There are 2 different ways to use the term diet: as a noun, and as a verb.
As a noun: the kinds of food that a person, animal, or community habitually eats.
As a verb: restrict oneself to small amounts or special kinds of food in order to lose weight.
Why is it important to differentiate? Because people are often glued to the idea of going on a diet (temporary, has an end date) rather than focusing on what their overall (what the bulk of their year) diet looks like.
We’re here to remind you that no matter how successful you are on a short term diet, you will always end up back at square one if you don’t fix what’s going on overall.
Nutrition is much like exercise: it’s not as if you can workout enough one day and then be set for life. If you want the positive effect of exercise, it’s something you need to keep up with doing for as long as you’re looking for results. This is why people often try to make exercise a part of their regular routine.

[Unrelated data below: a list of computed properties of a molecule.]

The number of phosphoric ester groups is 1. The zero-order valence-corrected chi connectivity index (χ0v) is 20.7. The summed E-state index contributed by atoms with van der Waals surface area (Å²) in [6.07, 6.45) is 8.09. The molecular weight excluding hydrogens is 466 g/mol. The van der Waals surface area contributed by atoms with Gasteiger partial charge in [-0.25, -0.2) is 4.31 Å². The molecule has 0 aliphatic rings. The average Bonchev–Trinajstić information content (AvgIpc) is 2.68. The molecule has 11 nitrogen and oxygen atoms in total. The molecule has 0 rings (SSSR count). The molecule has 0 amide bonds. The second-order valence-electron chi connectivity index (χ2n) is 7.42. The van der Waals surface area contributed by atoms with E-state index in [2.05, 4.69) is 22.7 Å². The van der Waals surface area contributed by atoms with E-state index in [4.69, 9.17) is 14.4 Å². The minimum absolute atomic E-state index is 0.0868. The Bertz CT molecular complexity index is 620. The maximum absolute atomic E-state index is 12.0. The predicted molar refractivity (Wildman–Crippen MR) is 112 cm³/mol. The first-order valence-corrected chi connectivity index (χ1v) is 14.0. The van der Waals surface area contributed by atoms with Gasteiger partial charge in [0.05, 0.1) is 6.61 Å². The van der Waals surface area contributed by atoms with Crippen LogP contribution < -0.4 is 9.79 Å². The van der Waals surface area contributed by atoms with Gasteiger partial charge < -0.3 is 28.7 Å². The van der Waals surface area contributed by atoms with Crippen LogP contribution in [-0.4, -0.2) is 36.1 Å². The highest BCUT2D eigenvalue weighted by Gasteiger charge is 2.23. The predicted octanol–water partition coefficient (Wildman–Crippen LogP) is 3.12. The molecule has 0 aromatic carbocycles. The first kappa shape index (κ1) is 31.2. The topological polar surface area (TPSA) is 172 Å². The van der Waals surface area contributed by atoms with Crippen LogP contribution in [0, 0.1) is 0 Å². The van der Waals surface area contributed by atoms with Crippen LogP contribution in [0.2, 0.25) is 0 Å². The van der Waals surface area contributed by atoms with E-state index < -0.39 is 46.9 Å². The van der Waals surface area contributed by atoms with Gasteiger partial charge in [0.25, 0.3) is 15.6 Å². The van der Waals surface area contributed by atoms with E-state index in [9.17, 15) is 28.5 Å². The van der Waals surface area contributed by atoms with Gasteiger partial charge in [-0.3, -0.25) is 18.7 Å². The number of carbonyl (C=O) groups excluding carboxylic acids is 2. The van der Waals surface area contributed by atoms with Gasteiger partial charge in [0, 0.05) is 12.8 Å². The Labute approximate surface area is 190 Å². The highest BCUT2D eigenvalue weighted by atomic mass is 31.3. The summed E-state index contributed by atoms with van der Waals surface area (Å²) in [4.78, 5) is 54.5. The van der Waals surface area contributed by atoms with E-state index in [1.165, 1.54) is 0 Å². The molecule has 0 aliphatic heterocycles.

Nutrition is the same and yet people often treat as as a temporary effort. They don’t look at what they can do to make their diet healthier for the rest of their life, they are trying to see how fast they can’t possibly see the results they want to see.
This leads to crash diets, unsustainable meal plans, and/or restricting entire food groups. These type of diets are like going from a desk job with no other exercise to suddenly working out for 2+ hours a day, 7 days a week. It’s unnecessary, impossible to keep up for an entire year, and will probably lead you down the path of saying “whatever, I’m ordering cheese fries”
We must STOP looking at nutrition through a temporary lens and start figuring out what changes we need to make to have a healthy diet be something that is our baseline. This does NOT mean your diet needs to look perfect… but until you have consistently incorporated protein, vegetables and adequate water in to your ever day life, there is really no need to look in to restrictive eating.